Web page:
HELP! TERMINAL! ran a command that now force deletes files, skipping trash,CANT UNDO!

Discussion in 'macOS' started by jsfullr, Jul 14, 2009.

  1. jsfullr macrumors newbie

    Jul 14, 2009
    so i had needed to force delete a file on my computer that wasnt wanting to be deleted, and so i stupidly ran this command in terminal (thinking it would just force delete the entire trash)

    sudo rm -rf ~/.Trash

    however afterwards, every time i wanted to delete a file from my computer, it just skips the trash entirely, giving me a pop up message that says, "blahblah" will be deleted immediately, are you sure you want to continue?

    heres the site where i got the command from:

    please help, thanks
  2. gr8tfly macrumors 603


    Oct 29, 2006
    ~119W 34N
    The command did delete the trash - but also deleted the .Trash folder it resided in.

    Try (if you haven't already) the suggestions on that page under "Files dragged to the Trash "will be deleted immediately" alert"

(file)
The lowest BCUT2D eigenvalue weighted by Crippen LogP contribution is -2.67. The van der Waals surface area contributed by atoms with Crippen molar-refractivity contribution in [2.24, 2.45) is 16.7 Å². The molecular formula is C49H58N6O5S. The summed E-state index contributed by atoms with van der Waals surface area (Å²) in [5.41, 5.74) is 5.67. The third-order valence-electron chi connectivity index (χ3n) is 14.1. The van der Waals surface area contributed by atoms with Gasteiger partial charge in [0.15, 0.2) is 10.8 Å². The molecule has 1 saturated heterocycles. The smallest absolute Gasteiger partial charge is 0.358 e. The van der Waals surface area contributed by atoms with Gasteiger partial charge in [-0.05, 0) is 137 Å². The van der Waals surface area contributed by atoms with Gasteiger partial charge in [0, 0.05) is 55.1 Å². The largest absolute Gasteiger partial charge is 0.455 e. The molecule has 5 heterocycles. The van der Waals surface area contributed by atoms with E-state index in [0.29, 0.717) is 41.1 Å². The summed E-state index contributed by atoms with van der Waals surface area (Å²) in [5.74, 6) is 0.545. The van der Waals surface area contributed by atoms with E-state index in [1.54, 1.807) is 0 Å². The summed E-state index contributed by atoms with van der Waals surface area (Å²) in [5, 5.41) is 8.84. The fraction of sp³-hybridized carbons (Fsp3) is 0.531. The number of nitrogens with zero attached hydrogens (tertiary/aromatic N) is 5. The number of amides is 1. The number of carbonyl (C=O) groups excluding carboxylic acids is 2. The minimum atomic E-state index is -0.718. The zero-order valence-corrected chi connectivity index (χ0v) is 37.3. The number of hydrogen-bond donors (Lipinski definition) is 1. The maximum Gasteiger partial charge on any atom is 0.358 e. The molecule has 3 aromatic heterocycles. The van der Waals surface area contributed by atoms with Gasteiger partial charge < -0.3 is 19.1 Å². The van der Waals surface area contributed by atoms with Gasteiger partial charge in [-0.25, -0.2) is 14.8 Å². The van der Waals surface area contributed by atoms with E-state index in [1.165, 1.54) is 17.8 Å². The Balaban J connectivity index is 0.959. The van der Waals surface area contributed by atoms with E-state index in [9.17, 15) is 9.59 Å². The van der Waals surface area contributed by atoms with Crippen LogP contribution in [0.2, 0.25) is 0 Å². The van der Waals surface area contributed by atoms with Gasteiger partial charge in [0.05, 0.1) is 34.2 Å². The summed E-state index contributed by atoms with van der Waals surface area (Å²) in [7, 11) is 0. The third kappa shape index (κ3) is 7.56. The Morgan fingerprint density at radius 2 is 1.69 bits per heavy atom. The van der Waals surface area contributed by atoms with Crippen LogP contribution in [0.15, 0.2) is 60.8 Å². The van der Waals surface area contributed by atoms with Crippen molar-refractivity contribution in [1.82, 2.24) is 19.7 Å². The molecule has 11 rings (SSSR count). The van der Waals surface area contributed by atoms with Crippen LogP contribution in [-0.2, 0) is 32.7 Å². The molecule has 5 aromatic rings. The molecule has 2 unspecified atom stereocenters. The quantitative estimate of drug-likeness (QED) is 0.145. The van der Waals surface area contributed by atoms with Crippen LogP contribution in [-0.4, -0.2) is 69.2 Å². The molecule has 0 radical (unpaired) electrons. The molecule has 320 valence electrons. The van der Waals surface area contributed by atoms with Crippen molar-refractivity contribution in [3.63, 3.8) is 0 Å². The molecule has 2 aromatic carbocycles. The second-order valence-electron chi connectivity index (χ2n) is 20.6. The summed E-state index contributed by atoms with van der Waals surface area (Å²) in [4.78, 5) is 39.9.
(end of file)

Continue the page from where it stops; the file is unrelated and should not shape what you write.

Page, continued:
Removing the .Trash folder should have caused the Finder to recreate it. To avoid the issue entirely, I'd suggest simply going into the .Trash folder and removing the specific offending file manually - leaving the folder intact.
  3. jc1350 macrumors 6502a

    Feb 4, 2008
    Try this:

    open terminal and type the following line:

    mkdir ~/.Trash

    then type the following on the command line:

    chmod 700 ~/.Trash

    then type the following command:

    ls -ld ~/.Trash and the result should look similar to:

    drwx------ 2 your-user-name your-group-name 68 Jul 13 08:28 .Trash

    where 'your-group-name' will most likely match the user name. You are mainly checking for the permissions (1st column) and the directory name (last column) to make sure you didn't make any mistakes.

    The chmod (short for 'change mode') command sets the permissions so that only your account can read, write, and enter (execute) that directory.
  4. mslide macrumors 6502a

    Sep 17, 2007
    While what you did is not that big a deal, next time you probably want the following command instead...

    sudo rm -rf ~/.Trash/*
    This will delete everything inside the trash folder without actually deleting the folder itself.

    I'm surprised OSX doesn't just recreate the .Trash folder automatically (does it?), when you try to delete something or login or something.

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